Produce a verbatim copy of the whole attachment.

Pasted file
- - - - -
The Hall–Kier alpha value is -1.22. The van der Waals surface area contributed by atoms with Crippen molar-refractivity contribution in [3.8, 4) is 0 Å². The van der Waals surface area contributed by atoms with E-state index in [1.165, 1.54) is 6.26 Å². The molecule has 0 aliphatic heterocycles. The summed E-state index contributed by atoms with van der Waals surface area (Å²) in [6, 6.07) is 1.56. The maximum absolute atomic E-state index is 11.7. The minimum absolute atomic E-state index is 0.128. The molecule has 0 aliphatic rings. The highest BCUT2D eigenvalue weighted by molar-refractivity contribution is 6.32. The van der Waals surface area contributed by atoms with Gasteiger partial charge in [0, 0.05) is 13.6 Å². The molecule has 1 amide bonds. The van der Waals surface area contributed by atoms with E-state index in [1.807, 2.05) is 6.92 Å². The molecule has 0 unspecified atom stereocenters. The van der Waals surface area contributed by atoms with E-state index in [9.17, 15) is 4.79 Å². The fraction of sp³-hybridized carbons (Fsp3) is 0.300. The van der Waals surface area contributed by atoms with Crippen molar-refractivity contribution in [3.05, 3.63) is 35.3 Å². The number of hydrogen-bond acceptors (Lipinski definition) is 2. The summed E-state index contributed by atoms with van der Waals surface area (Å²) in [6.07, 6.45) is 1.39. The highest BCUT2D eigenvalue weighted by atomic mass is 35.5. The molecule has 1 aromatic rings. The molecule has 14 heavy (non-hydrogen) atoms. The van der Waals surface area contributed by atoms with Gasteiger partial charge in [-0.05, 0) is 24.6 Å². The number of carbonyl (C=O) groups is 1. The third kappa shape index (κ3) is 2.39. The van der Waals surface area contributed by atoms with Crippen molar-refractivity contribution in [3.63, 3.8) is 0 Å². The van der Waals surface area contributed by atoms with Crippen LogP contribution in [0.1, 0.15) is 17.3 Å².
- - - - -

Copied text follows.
The Hall–Kier alpha value is -1.22. The van der Waals surface area contributed by atoms with Crippen molar-refractivity contribution in [3.8, 4) is 0 Å². The van der Waals surface area contributed by atoms with E-state index in [1.165, 1.54) is 6.26 Å². The molecule has 0 aliphatic heterocycles. The summed E-state index contributed by atoms with van der Waals surface area (Å²) in [6, 6.07) is 1.56. The maximum absolute atomic E-state index is 11.7. The minimum absolute atomic E-state index is 0.128. The molecule has 0 aliphatic rings. The highest BCUT2D eigenvalue weighted by molar-refractivity contribution is 6.32. The van der Waals surface area contributed by atoms with Gasteiger partial charge in [0, 0.05) is 13.6 Å². The molecule has 1 amide bonds. The van der Waals surface area contributed by atoms with E-state index in [1.807, 2.05) is 6.92 Å². The molecule has 0 unspecified atom stereocenters. The van der Waals surface area contributed by atoms with E-state index in [9.17, 15) is 4.79 Å². The fraction of sp³-hybridized carbons (Fsp3) is 0.300. The van der Waals surface area contributed by atoms with Crippen molar-refractivity contribution in [3.05, 3.63) is 35.3 Å². The number of hydrogen-bond acceptors (Lipinski definition) is 2. The summed E-state index contributed by atoms with van der Waals surface area (Å²) in [6.07, 6.45) is 1.39. The highest BCUT2D eigenvalue weighted by atomic mass is 35.5. The molecule has 1 aromatic rings. The molecule has 14 heavy (non-hydrogen) atoms. The van der Waals surface area contributed by atoms with Gasteiger partial charge in [-0.05, 0) is 24.6 Å². The number of carbonyl (C=O) groups is 1. The third kappa shape index (κ3) is 2.39. The van der Waals surface area contributed by atoms with Crippen molar-refractivity contribution in [3.63, 3.8) is 0 Å². The van der Waals surface area contributed by atoms with Crippen LogP contribution in [0.1, 0.15) is 17.3 Å².